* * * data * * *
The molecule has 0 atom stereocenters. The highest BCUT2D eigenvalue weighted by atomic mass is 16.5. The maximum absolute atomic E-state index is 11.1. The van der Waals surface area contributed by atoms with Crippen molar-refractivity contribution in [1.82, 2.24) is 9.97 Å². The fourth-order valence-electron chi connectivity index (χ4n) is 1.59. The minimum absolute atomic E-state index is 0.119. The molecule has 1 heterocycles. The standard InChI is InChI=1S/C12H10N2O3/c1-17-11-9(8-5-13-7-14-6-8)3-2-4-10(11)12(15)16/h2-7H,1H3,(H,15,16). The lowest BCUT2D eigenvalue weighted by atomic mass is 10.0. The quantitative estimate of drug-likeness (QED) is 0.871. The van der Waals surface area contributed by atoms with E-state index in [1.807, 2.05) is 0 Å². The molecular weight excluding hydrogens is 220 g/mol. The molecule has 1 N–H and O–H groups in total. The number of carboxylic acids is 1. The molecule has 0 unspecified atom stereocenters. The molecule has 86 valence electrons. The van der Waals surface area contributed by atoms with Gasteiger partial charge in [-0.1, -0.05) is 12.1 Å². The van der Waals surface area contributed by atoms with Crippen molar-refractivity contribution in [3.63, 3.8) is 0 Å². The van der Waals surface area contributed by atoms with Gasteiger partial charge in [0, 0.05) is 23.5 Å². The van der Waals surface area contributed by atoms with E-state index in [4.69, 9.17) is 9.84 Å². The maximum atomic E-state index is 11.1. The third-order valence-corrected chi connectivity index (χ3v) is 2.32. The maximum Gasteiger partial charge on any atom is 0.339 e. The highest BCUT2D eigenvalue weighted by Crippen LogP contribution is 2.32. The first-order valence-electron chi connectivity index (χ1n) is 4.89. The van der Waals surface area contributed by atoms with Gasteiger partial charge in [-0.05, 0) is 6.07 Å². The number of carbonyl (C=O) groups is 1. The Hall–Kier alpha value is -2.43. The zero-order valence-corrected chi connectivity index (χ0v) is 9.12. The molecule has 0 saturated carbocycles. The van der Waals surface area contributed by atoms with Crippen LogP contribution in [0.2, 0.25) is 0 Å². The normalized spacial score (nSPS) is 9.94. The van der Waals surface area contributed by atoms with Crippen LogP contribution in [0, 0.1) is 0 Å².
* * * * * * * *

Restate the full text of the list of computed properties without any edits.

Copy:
The molecule has 0 atom stereocenters. The highest BCUT2D eigenvalue weighted by atomic mass is 16.5. The maximum absolute atomic E-state index is 11.1. The van der Waals surface area contributed by atoms with Crippen molar-refractivity contribution in [1.82, 2.24) is 9.97 Å². The fourth-order valence-electron chi connectivity index (χ4n) is 1.59. The minimum absolute atomic E-state index is 0.119. The molecule has 1 heterocycles. The standard InChI is InChI=1S/C12H10N2O3/c1-17-11-9(8-5-13-7-14-6-8)3-2-4-10(11)12(15)16/h2-7H,1H3,(H,15,16). The lowest BCUT2D eigenvalue weighted by atomic mass is 10.0. The quantitative estimate of drug-likeness (QED) is 0.871. The van der Waals surface area contributed by atoms with E-state index in [1.807, 2.05) is 0 Å². The molecular weight excluding hydrogens is 220 g/mol. The molecule has 1 N–H and O–H groups in total. The number of carboxylic acids is 1. The molecule has 0 unspecified atom stereocenters. The molecule has 86 valence electrons. The van der Waals surface area contributed by atoms with Gasteiger partial charge in [-0.1, -0.05) is 12.1 Å². The van der Waals surface area contributed by atoms with Crippen molar-refractivity contribution in [3.63, 3.8) is 0 Å². The van der Waals surface area contributed by atoms with Gasteiger partial charge in [0, 0.05) is 23.5 Å². The van der Waals surface area contributed by atoms with E-state index in [4.69, 9.17) is 9.84 Å². The maximum atomic E-state index is 11.1. The third-order valence-corrected chi connectivity index (χ3v) is 2.32. The maximum Gasteiger partial charge on any atom is 0.339 e. The highest BCUT2D eigenvalue weighted by Crippen LogP contribution is 2.32. The first-order valence-electron chi connectivity index (χ1n) is 4.89. The van der Waals surface area contributed by atoms with Gasteiger partial charge in [-0.05, 0) is 6.07 Å². The number of carbonyl (C=O) groups is 1. The Hall–Kier alpha value is -2.43. The zero-order valence-corrected chi connectivity index (χ0v) is 9.12. The molecule has 0 saturated carbocycles. The van der Waals surface area contributed by atoms with Crippen LogP contribution in [0.2, 0.25) is 0 Å². The normalized spacial score (nSPS) is 9.94. The van der Waals surface area contributed by atoms with Crippen LogP contribution in [0, 0.1) is 0 Å².